by Armin Baldwin
Washington and Beijing are in the midst of a trade war, and China has great energy needs. While US withdrawal from the Iran nuclear deal, along with the accompanying sanctions, has stopped European investors from doing business with Tehran, Iran believes it can use Chinese investment and oil purchases as a way to compensate for the loss.
The Chinese private sector is unlikely to be affected by US sanctions to the same degree as the Europeans, but Chinese investment, exports, and oil purchases can only be of so much help to the Iranians.
Iran and China have a close relationship. In fact, following implementation of the nuclear deal in 2015, Chinese President Xi Jinping agreed to a 25-year plan to broaden their relations, including increasing bilateral trade to $600 billion over the next decade. As well, China has the option to take over the Total deal, which was cancelled by the French company.
However, according to many experts, China’s investments cannot compensate for the losses from the West.
For instance, Iran will need to import advanced technology available only in Europe and the US to effectively rehabilitate its oil infrastructure and reduce production costs. Daniel Glaser, who enforced sanctions and counterterrorism efforts at the US Treasury for two decades, explained, “Chinese technology is simply not as good as Western technology with respect to exploration and extraction, so the reliance on the Chinese for this would place the Iranians at a huge competitive disadvantage.”
Just like European firms, the larger Chinese companies and banks who are interested in doing business in the US, or transacting business in dollars, will also be hesitant to do business with Iran. Even though European firms have been encouraged by European Union officials to keep trading with and investing in Iran, and Europe’s governments have offered to grant special business waivers and seek US exemptions for companies doing business with Tehran, European companies are not listening.
The first of the deadlines set by the Treasury before sanctions on Iran are fully imposed is August 6th, which will affect any purchase of US dollars, trade in gold and certain other metals, aviation, and the motor vehicle industry. Major Chinese corporations cannot afford to bypass these restrictions.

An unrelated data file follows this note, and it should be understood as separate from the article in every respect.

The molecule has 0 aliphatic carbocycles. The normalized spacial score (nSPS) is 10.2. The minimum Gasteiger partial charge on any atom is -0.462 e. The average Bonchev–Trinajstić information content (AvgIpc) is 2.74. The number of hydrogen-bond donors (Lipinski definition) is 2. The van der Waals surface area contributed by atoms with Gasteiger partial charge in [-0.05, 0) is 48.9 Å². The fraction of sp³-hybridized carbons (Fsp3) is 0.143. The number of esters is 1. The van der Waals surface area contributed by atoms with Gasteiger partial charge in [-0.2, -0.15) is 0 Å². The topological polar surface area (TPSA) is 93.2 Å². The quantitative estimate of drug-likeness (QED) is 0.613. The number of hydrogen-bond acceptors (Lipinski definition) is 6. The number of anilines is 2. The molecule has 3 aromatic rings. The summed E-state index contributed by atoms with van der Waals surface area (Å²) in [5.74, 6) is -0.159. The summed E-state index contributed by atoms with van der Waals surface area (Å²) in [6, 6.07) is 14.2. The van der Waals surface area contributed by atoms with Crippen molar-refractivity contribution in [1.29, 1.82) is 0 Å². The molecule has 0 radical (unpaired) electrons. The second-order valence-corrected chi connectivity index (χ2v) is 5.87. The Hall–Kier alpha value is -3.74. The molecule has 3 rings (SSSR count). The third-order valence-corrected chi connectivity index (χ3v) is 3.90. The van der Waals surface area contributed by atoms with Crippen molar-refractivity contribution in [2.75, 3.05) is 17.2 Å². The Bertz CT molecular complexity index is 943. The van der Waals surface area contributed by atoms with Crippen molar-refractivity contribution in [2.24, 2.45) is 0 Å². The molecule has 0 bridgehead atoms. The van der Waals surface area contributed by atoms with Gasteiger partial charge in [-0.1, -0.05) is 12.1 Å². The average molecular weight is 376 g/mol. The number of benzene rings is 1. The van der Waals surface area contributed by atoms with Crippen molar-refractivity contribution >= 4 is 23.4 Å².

Iran now exports approximately 2.62 million barrels of crude oil per day. European markets make up approximately 38 percent of these sales, according to the Iranian economic publication, Financial Tribune. There is no question that its exports will shrink, even if some of the loss is made up by selling additional barrels to China. Additionally, Tehran’s lack of viable alternatives puts it at a disadvantage in any negotiation with the Chinese.
“If Iran is offering discounted oil or preferential investment opportunities, China will seek to take advantage,” said Glaser. “China is not going to alter its long-term energy strategy or become overly reliant on Iranian oil based upon a short-term diplomatic dispute.”
The result of a reduction in oil sales will be a decline in Iran’s foreign currency reserves, making it difficult for Tehran to meet its balance of payment obligations.
Iran’s internal dynamics are already experiencing its people’s anger. Despite the GDP growth that followed sanctions relief, the Iranian people saw few benefits. Their wages remained low while prices increased, and unemployment grew.
President Hassan Rouhani and Foreign Minister Javad Zarif have become increasingly unpopular. The IRGC is seen as diverting capital from Iran’s economy to foreign adventurism. The Iranian people’s desire for regime change seems achievable, if Tehran is not thrown a lifeline by China.